High-elevation habitats host a large number of plant species and are characterized by high biodiversity. The vegetation dynamics in these cold adapted ecosystems are difficult to predict, being affected by global warming, especially in the last decades. With the aim to promote a better understanding of climate-driven changes of alpine vegetation, we investigated the variation in species richness, alpha-diversity, beta-diversity, and total cover of plant functional types over a time lapse of 15 years, relying on multiple re-surveys of mountain summit vegetation in 2001, 2008 and 2015. The study area, included in the long term global observation network GLORIA, was at the boundary between temperate and Mediterranean mountains of S-Europe (northern Apennines, Italy). We identified a trend of loss in biodiversity and signals of biotic homogenization using multiple diversity metrics, despite the overall species richness increment observed in the study area. Cold-adapted and rare species declined while dominant species like graminoids and shrubs increased. Our results highlight that long-term vegetation monitoring activities paired with multiple measures of diversity are required to properly assess biodiversity and to obtain useful indications for future conservation activities in alpine environments. The methods here presented could be applied in all GLORIA sites to quantify biodiversity changes over time, obtaining comparable results for biodiversity monitoring in high-elevation habitats from all over the world.

Could plant diversity metrics explain climate-driven vegetation changes on mountain summits of the GLORIA network? / Porro, F.; Tomaselli, M.; Abeli, T.; Gandini, M.; Gualmini, M.; Orsenigo, S.; Petraglia, A.; Rossi, G.; Carbognani, M.. - In: BIODIVERSITY AND CONSERVATION. - ISSN 1572-9710. - 28:13(2019), pp. 3575-3596. [10.1007/s10531-019-01837-1]

Could plant diversity metrics explain climate-driven vegetation changes on mountain summits of the GLORIA network?

Tomaselli M.;Gualmini M.;Petraglia A.;Carbognani M.
2019-01-01

Abstract

High-elevation habitats host a large number of plant species and are characterized by high biodiversity. The vegetation dynamics in these cold adapted ecosystems are difficult to predict, being affected by global warming, especially in the last decades. With the aim to promote a better understanding of climate-driven changes of alpine vegetation, we investigated the variation in species richness, alpha-diversity, beta-diversity, and total cover of plant functional types over a time lapse of 15 years, relying on multiple re-surveys of mountain summit vegetation in 2001, 2008 and 2015. The study area, included in the long term global observation network GLORIA, was at the boundary between temperate and Mediterranean mountains of S-Europe (northern Apennines, Italy). We identified a trend of loss in biodiversity and signals of biotic homogenization using multiple diversity metrics, despite the overall species richness increment observed in the study area. Cold-adapted and rare species declined while dominant species like graminoids and shrubs increased. Our results highlight that long-term vegetation monitoring activities paired with multiple measures of diversity are required to properly assess biodiversity and to obtain useful indications for future conservation activities in alpine environments. The methods here presented could be applied in all GLORIA sites to quantify biodiversity changes over time, obtaining comparable results for biodiversity monitoring in high-elevation habitats from all over the world.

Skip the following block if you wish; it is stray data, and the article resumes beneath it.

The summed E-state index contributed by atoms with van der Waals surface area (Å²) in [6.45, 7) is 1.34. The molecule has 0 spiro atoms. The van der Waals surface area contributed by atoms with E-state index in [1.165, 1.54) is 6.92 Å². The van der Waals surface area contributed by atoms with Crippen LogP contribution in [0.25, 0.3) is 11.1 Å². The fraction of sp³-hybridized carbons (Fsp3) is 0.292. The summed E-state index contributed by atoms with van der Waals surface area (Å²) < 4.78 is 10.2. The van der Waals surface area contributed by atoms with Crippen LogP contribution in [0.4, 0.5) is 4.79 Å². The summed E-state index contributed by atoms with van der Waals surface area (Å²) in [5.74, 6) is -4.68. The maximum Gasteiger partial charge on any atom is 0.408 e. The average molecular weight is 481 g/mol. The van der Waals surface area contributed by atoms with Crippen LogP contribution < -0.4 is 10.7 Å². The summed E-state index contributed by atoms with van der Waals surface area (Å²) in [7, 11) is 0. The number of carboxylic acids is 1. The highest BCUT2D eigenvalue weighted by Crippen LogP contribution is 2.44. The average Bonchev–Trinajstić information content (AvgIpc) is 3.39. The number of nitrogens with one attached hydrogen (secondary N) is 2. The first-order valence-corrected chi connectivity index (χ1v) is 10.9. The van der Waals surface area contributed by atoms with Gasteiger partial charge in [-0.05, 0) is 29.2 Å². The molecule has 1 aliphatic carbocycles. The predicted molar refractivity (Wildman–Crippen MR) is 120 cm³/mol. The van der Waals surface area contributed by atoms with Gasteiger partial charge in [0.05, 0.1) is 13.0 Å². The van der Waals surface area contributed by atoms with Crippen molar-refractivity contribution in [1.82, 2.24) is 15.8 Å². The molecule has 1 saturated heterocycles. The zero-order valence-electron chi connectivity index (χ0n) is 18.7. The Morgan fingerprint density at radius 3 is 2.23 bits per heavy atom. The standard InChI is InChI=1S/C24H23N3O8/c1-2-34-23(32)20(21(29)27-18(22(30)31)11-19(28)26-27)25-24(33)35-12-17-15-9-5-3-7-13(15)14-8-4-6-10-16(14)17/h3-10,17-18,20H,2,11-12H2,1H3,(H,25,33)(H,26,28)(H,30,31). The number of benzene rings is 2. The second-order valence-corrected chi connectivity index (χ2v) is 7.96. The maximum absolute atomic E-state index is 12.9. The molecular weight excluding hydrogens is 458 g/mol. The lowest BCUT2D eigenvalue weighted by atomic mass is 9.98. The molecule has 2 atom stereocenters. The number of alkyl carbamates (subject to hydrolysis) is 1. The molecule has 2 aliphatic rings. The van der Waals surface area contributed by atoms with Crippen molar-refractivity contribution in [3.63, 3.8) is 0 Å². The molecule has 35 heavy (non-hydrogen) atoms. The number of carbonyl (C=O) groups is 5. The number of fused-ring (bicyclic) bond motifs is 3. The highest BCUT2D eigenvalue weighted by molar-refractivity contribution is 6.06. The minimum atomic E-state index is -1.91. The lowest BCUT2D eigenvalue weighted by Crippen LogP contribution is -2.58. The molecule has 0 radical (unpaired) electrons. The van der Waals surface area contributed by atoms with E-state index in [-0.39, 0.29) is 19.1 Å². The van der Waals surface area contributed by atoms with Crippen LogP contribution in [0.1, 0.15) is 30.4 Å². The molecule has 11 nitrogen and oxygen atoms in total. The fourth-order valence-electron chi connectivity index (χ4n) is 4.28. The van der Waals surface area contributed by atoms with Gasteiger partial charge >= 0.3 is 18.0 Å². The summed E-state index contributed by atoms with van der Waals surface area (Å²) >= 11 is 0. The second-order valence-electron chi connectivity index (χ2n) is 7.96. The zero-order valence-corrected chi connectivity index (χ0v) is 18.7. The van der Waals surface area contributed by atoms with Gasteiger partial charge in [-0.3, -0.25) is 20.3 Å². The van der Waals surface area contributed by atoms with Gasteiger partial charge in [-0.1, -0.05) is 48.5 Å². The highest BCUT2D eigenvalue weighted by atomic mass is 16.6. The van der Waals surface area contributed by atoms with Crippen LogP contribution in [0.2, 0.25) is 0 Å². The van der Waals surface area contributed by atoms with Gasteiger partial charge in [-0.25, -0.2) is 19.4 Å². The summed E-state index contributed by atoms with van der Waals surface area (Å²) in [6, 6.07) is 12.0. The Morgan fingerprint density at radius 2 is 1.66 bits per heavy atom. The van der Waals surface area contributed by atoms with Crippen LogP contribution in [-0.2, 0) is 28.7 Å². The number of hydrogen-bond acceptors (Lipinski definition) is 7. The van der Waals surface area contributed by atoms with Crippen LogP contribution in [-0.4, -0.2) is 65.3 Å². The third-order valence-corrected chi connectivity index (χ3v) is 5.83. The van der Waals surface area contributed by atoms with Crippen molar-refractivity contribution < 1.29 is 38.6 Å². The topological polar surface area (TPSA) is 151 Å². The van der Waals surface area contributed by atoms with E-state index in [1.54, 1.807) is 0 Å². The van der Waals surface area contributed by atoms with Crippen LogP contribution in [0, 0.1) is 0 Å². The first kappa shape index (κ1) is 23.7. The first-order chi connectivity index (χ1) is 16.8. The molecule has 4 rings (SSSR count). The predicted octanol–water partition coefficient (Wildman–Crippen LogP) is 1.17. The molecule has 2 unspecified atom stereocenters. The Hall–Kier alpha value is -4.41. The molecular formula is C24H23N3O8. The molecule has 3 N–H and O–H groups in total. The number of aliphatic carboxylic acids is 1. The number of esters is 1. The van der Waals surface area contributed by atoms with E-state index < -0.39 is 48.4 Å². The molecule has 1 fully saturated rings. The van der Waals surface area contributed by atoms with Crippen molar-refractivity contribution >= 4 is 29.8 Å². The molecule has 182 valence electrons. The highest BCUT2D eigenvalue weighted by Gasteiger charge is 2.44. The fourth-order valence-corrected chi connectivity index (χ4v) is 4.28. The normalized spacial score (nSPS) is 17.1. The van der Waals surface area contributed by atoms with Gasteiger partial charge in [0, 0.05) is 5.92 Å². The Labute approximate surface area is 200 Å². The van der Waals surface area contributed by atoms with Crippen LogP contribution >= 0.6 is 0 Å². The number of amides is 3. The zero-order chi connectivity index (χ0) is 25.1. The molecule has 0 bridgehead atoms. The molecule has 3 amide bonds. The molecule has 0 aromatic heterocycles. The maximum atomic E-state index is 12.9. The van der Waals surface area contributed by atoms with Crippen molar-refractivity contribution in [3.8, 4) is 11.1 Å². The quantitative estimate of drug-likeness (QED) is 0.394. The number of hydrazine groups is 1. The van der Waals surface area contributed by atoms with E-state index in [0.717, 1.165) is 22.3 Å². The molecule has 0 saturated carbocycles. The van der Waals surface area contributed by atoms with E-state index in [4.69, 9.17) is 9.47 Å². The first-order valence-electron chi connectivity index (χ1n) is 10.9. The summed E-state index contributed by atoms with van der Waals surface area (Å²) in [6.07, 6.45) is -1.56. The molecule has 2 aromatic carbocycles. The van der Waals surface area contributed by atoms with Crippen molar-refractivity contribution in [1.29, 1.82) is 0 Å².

Could plant diversity metrics explain climate-driven vegetation changes on mountain summits of the GLORIA network? / Porro, F.; Tomaselli, M.; Abeli, T.; Gandini, M.; Gualmini, M.; Orsenigo, S.; Petraglia, A.; Rossi, G.; Carbognani, M.. - In: BIODIVERSITY AND CONSERVATION. - ISSN 1572-9710. - 28:13(2019), pp. 3575-3596. [10.1007/s10531-019-01837-1]
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Utilizza questo identificativo per citare o creare un link a questo documento: https://hdl.handle.net/11381/2866935
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